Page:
Not to be too much of a naysayer, but that really doesn’t make sense.  The two words are redundant, and you are implying the same thing Schumpeter was.  As uber becomes successful, cab companies will be forever changed.  Same for Amazon or BankSimple or any of those.  That’s capitalism.  What about words like sleak, insightful, explosive?  Explosive construction, now that’s a powerful play on words.

    • http://www.feld.com bfeld

      Rory – I’m confused. Are you saying that “creative” and “construction” are redundant? I don’t see that. Can you explain how you are interpreting it?

  • http://twitter.com/bcarcio Ben Carcio

    Brad, The door is always open for you. Just to add another area to mix, we’re in the South End, more specifically SoWa and the companies at 500 Harrison, BzzAgent, HelpScout, Promoboxx, Smarterer, Proctorcam, Swap.com, and design shops like Genuine Interactive and Alphabet Arm Design. Lots of good stuff going on down here. 

    • http://www.feld.com bfeld

      Another great example of a concentrated “neighborhood” – very cool.

      • http://www.leeschneider.com leeschneider

        Don’t forget about Runkeeper in the South End too

  • DaveJ

    Spin works, but don’t try to pretend it’s not spin. Schumpeter’s insight was that innovation creates wrenching changes in the status quo, and that it’s ultimately good.  There are some people who focus on the destruction, and the point is that yes, there is destruction of the status quo, no, we shouldn’t try to preserve that status quo.  To call it “Creative Construction” is to pretend that the destruction doesn’t happen.  Entrepreneurs don’t need the euphemism, luddites and vested interests won’t believe it.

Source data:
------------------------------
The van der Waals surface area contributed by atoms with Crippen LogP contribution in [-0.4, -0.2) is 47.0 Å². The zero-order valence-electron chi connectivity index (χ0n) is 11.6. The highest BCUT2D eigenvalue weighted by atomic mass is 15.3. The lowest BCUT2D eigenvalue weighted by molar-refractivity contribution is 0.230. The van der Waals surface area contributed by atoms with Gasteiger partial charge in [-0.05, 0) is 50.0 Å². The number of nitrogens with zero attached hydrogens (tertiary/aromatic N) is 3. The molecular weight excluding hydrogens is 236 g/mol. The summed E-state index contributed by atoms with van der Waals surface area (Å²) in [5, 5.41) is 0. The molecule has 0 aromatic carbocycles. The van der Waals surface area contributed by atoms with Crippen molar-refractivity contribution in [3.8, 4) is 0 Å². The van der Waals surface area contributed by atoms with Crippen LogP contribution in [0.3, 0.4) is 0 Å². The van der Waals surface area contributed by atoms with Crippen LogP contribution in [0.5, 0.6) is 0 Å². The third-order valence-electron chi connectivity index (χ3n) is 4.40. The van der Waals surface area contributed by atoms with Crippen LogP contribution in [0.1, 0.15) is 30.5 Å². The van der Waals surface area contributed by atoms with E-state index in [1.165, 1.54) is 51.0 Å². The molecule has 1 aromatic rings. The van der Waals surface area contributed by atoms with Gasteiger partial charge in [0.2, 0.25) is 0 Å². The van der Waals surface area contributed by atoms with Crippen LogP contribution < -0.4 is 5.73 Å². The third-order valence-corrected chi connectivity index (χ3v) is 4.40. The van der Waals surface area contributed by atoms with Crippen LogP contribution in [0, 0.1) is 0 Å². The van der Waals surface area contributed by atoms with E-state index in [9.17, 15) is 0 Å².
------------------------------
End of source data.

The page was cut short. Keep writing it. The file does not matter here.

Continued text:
• Anonymous

      I think you are exactly right.   I read today’s post right after reading Jason Calacanis’s response to Paul Graham’s message to “Kill Hollywood.”   What’s construction to one person is often destruction to another.

    • Derek Scruggs

      I don’t think entrepreneurs are the target audience. Rather, it’s for local governments, universities and other feeders. Plus, the best entrepreneurs still think about problems from the standpoint of constructing a solution. Steve Jobs didn’t organize his life around destroying things.

      • http://www.feld.com bfeld

        But, to link back to Dave’s comment, Steve Jobs did destroy of lot of incumbents (e.g Microsoft’s Mobile business, the entire supply chain of the cell phone industry) while creating magnificent new products. So it’s actually a reflective paradox (I think that’s the right phrase for it, but it might not be.

        • DaveJ

          I suspect that most entrepreneurs view it as creating change. In all change, something is destroyed. But there are a few entrepreneurs who are in it to crush the competition. This is especially true if the incumbents are entrenched and perhaps have behaved badly.

    • http://www.feld.com bfeld

      Interesting – I didn’t interpret it that way at all. It didn’t occur to me that it would be interpreted as “spin” but rather a “positive view toward change.”

      While you are having destruction of the status quo, you are having construction of the new. Just walking around Cambridge today looking at all the newly built stuff along with the razed land that used to be all the buildings on Rogers Street that I used to hang out in and around reminded me of this. The giant cranes are “construction” that was enabled by the “destruction that preceded it.”

      • FAKE GRIMLOCK

        CREATIVE DESTRUCTION IMPORTANT.